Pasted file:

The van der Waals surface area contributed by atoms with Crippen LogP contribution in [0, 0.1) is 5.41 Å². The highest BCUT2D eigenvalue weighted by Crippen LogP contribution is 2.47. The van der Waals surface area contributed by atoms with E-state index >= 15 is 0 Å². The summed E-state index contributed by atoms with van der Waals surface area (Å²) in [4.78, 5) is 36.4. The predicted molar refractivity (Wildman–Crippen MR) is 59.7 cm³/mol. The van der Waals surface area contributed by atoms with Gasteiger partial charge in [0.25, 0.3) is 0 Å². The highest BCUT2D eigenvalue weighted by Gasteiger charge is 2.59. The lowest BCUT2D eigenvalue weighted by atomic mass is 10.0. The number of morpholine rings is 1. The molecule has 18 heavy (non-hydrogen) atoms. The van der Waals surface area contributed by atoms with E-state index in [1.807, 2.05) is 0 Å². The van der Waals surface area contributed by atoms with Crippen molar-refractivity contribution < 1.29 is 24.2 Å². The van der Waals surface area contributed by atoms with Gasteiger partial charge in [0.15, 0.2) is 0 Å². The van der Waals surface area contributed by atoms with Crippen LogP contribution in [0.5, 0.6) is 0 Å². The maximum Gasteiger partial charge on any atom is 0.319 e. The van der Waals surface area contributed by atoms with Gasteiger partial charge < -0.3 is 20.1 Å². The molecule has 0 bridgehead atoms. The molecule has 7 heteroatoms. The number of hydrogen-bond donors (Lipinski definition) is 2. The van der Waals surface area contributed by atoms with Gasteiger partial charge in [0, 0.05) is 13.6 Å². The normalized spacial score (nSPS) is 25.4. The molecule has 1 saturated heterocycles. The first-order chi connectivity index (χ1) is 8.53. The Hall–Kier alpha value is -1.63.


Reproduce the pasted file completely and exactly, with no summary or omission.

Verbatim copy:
The van der Waals surface area contributed by atoms with Crippen LogP contribution in [0, 0.1) is 5.41 Å². The highest BCUT2D eigenvalue weighted by Crippen LogP contribution is 2.47. The van der Waals surface area contributed by atoms with E-state index >= 15 is 0 Å². The summed E-state index contributed by atoms with van der Waals surface area (Å²) in [4.78, 5) is 36.4. The predicted molar refractivity (Wildman–Crippen MR) is 59.7 cm³/mol. The van der Waals surface area contributed by atoms with Gasteiger partial charge in [0.25, 0.3) is 0 Å². The highest BCUT2D eigenvalue weighted by Gasteiger charge is 2.59. The lowest BCUT2D eigenvalue weighted by atomic mass is 10.0. The number of morpholine rings is 1. The molecule has 18 heavy (non-hydrogen) atoms. The van der Waals surface area contributed by atoms with E-state index in [1.807, 2.05) is 0 Å². The van der Waals surface area contributed by atoms with Crippen molar-refractivity contribution < 1.29 is 24.2 Å². The van der Waals surface area contributed by atoms with Gasteiger partial charge in [0.15, 0.2) is 0 Å². The van der Waals surface area contributed by atoms with Crippen LogP contribution in [0.5, 0.6) is 0 Å². The maximum Gasteiger partial charge on any atom is 0.319 e. The van der Waals surface area contributed by atoms with Gasteiger partial charge < -0.3 is 20.1 Å². The molecule has 0 bridgehead atoms. The molecule has 7 heteroatoms. The number of hydrogen-bond donors (Lipinski definition) is 2. The van der Waals surface area contributed by atoms with Gasteiger partial charge in [0, 0.05) is 13.6 Å². The normalized spacial score (nSPS) is 25.4. The molecule has 1 saturated heterocycles. The first-order chi connectivity index (χ1) is 8.53. The Hall–Kier alpha value is -1.63.